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Good News: Data Breach Insurance Is Going Mainstream

Good News: Data Breach Insurance Is Going Mainstream

More small businesses are buying Cyber Liability Insurance – good news for IT consultants. Find out why this could mean fewer lawsuits and more business.

Monday, May 05, 2014/Categories: cyber-liability

CNBC reports that from 2012 to 2013, there was a 20 percent increase in businesses investing in Cyber Liability Insurance (aka “Data Breach Insurance” or “Cyber Risk Insurance”). The reasons for this are twofold:

  1. Price. As more companies purchase Cyber Liability Insurance, the cost of the insurance goes down. That’s because the risk pool is larger, and insurance companies are able to offer lower rates. This helps keep coverage viable (and attractive) for businesses of all sizes.
  2. Necessity. Cyber attacks are increasing and businesses are becoming more aware of the cost of an attack. High-profile cases like the Target data breach have "put a scare" into businesses and made them realize they are liable for customer data.

The 20 percent increase in businesses purchasing Cyber Liability Insurance is likely just the beginning of a trend as we see more and more businesses covering their data security liabilities.

This news has many implications for IT businesses and tech consultants. Let's examine them in detail.

Do Tech Businesses Need Cyber Liability Insurance?

The first thing you might be wondering is whether your business should invest in Cyber Liability Insurance as well. The answer to that is…maybe.

Truth be told, many IT companies don't need Cyber Liability Insurance, because the policy usually only covers data breaches that occur on your own network. Most IT consultants and tech professionals don't have much private data stored on their servers and networks. If they have data liabilities, they are from working with a client's data on a client’s network. Lawsuits about client data breaches are already covered by Errors and Omissions Insurance. This means Cyber Liability Insurance doesn't offer much coverage for the typical IT firm.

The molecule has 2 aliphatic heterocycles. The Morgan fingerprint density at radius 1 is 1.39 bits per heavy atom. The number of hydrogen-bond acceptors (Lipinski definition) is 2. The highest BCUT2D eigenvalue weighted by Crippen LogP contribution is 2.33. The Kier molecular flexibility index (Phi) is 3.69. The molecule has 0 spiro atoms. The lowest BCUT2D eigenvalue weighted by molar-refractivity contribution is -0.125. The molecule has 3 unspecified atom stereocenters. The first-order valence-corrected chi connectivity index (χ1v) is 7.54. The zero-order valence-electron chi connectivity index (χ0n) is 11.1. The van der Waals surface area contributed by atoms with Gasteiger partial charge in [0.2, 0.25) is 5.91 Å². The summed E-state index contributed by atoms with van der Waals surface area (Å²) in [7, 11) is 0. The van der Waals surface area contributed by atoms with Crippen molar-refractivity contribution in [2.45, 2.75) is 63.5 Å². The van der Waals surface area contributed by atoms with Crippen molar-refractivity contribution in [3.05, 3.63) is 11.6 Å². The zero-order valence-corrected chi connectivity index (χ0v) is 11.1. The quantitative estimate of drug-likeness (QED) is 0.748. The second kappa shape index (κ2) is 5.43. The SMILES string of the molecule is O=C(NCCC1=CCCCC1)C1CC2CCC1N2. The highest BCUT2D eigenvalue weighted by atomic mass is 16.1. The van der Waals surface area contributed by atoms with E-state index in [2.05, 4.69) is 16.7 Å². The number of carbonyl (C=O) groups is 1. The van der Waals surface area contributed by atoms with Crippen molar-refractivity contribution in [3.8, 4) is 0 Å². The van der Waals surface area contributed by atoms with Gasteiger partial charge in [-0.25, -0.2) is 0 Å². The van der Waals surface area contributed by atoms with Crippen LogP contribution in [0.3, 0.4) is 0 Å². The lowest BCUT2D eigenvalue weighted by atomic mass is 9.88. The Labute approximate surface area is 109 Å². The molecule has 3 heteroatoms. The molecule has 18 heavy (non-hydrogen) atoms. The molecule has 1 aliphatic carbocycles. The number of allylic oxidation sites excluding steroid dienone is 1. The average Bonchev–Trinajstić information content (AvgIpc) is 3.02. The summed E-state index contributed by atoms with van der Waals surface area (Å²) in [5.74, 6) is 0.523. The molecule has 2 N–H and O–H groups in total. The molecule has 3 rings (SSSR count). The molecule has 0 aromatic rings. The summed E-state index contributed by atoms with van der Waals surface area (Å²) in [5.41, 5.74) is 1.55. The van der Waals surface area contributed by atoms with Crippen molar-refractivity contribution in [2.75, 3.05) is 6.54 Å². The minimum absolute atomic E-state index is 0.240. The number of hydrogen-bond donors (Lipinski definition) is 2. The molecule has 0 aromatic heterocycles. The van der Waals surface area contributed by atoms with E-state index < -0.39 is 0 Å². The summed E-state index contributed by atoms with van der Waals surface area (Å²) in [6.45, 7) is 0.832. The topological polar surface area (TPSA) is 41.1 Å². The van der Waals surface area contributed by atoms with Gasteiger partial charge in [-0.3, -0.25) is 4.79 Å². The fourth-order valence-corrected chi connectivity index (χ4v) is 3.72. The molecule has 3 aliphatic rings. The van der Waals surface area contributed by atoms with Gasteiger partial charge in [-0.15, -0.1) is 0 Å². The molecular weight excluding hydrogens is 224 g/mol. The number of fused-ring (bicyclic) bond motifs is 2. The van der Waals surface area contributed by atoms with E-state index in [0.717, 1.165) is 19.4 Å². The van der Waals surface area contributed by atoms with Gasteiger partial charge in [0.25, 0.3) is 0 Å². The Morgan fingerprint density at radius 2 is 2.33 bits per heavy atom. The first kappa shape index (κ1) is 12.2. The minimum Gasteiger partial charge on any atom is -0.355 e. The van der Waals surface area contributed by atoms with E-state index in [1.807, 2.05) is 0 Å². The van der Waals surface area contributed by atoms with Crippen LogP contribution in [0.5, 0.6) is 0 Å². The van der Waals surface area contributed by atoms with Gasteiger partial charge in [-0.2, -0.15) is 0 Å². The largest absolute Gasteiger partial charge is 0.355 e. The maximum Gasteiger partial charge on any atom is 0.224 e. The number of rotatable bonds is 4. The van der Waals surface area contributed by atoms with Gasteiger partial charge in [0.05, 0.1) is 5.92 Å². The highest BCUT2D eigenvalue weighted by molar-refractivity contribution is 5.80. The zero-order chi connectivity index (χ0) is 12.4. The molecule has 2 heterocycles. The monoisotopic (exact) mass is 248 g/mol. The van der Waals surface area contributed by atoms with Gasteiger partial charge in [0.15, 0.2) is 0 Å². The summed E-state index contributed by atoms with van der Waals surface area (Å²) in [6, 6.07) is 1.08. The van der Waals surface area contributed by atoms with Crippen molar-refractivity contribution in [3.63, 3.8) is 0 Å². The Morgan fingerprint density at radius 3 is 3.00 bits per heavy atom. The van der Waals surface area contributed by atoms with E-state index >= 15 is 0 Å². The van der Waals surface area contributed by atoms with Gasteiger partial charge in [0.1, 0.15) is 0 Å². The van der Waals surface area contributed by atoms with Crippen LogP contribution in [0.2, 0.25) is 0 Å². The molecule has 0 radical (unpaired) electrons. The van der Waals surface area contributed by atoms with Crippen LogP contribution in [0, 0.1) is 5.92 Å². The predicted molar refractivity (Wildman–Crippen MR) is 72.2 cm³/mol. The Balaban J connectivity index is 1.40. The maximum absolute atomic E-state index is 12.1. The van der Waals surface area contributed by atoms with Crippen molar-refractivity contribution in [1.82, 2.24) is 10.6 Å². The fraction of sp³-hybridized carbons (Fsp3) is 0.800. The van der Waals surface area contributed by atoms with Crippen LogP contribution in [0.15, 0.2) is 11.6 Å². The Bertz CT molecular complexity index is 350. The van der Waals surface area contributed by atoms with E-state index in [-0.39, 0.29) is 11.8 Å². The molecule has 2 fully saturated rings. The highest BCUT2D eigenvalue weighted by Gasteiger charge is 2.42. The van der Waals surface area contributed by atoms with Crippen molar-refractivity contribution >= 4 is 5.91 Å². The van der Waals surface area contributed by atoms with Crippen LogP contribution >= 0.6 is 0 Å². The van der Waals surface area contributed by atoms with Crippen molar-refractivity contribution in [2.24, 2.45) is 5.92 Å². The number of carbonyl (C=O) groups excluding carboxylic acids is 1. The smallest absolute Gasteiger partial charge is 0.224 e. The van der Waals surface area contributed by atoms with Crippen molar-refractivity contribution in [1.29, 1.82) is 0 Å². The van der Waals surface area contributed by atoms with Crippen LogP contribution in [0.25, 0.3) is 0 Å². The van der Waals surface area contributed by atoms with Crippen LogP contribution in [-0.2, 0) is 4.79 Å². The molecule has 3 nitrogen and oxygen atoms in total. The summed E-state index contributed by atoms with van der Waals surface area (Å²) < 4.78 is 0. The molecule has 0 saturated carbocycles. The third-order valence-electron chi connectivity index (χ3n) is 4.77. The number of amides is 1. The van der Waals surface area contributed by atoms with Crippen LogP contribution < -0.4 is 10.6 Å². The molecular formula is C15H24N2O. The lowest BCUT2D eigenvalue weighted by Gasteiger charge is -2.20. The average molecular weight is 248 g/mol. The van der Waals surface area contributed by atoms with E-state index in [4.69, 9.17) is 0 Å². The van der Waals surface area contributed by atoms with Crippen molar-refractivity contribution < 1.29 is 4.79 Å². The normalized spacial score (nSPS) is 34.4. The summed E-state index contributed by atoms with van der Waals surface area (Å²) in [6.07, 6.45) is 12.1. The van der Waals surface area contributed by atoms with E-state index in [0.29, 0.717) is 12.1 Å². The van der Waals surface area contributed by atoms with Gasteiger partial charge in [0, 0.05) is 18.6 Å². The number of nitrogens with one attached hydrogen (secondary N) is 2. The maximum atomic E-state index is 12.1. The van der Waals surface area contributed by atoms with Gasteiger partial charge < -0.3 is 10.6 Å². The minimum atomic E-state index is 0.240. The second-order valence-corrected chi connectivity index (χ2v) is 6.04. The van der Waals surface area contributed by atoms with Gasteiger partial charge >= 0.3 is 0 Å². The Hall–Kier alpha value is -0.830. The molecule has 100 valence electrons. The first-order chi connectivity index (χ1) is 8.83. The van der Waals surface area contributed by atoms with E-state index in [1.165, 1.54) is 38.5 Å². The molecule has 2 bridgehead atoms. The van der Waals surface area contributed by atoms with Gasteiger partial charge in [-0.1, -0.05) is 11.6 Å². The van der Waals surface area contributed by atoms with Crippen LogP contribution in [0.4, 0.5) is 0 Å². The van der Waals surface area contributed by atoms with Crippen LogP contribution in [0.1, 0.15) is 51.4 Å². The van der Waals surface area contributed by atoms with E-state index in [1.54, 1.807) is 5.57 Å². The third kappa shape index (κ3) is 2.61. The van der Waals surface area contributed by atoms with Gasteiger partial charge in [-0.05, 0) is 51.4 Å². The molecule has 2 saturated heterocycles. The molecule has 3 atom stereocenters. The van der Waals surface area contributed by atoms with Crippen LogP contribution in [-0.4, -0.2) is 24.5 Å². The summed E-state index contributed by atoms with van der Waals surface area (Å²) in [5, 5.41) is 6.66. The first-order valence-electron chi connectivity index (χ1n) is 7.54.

However, there are some exceptions. If your company hosts data, processes a lot of e-commerce transactions, manages databases on its own network, or stores sensitive data on its network, Data Breach Insurance can be a smart investment. Web hosts, database admins, big data analysts, and some other tech companies should consider Data Breach Insurance.

For most IT companies and programmers, though, this insurance is unnecessary. Often it's actually your clients who need the policy, which is why the news that this insurance is becoming more common (and less expensive) is good for you. You want your clients to be protected.

More Cyber Liability Insurance: What This Means for Tech Small Businesses

As more and more clients and small businesses invest in Data Breach coverage, IT contractors like you can benefit in three ways:

  1. Fewer lawsuits. When customers are better protected, you're more likely to avoid data breach lawsuits. Say a client is hacked, loses 1,000 records, and has to shut down the business for a few days. The client can sue you for lost revenue, data breach costs, and damages to their reputation. However, if the client has Cyber Liability Insurance, their insurance company covers the data breach expenses and new PR campaigns – some policies even cover lost revenue. In other words, when clients have coverage for a data breach, their expenses are more likely to be covered and they will be less likely to sue their IT contractors.
  2. Better data awareness. One of the leading causes of data breaches is human error and oversight. Many companies adopt unsafe data security practices because they don't know better. But now, as more people are taking data security seriously and beginning to realize that a data breach can have major financial impact on their businesses, they feel they have "skin in the game" and might be ready to be smarter about data security. More diligent clients means less worries for you, because client mistakes can lead to data breaches, which in turn lead to lawsuits filed against you. (For other tips on preventing client-error data breaches, see "The Million-Dollar Client Conversation."
  3. More business. More coverage means clients are ready to invest in IT security consulting and services. As more clients are starting to take their security seriously, IT consultants who offer security services are poised to take advantage of this new business opportunity. For years, companies have been under-investing in data security, but the tide appears to be turning and you might see a spike in customers asking you about data security.

Remember that as an IT consultant, you're responsible for helping clients manage their risk. If you're concerned about a client's data security, you can help them cover their liability by suggesting they invest in Data Breach Insurance.

Browse the TechInsurance Small Business Center for more risk management tips for IT companies.

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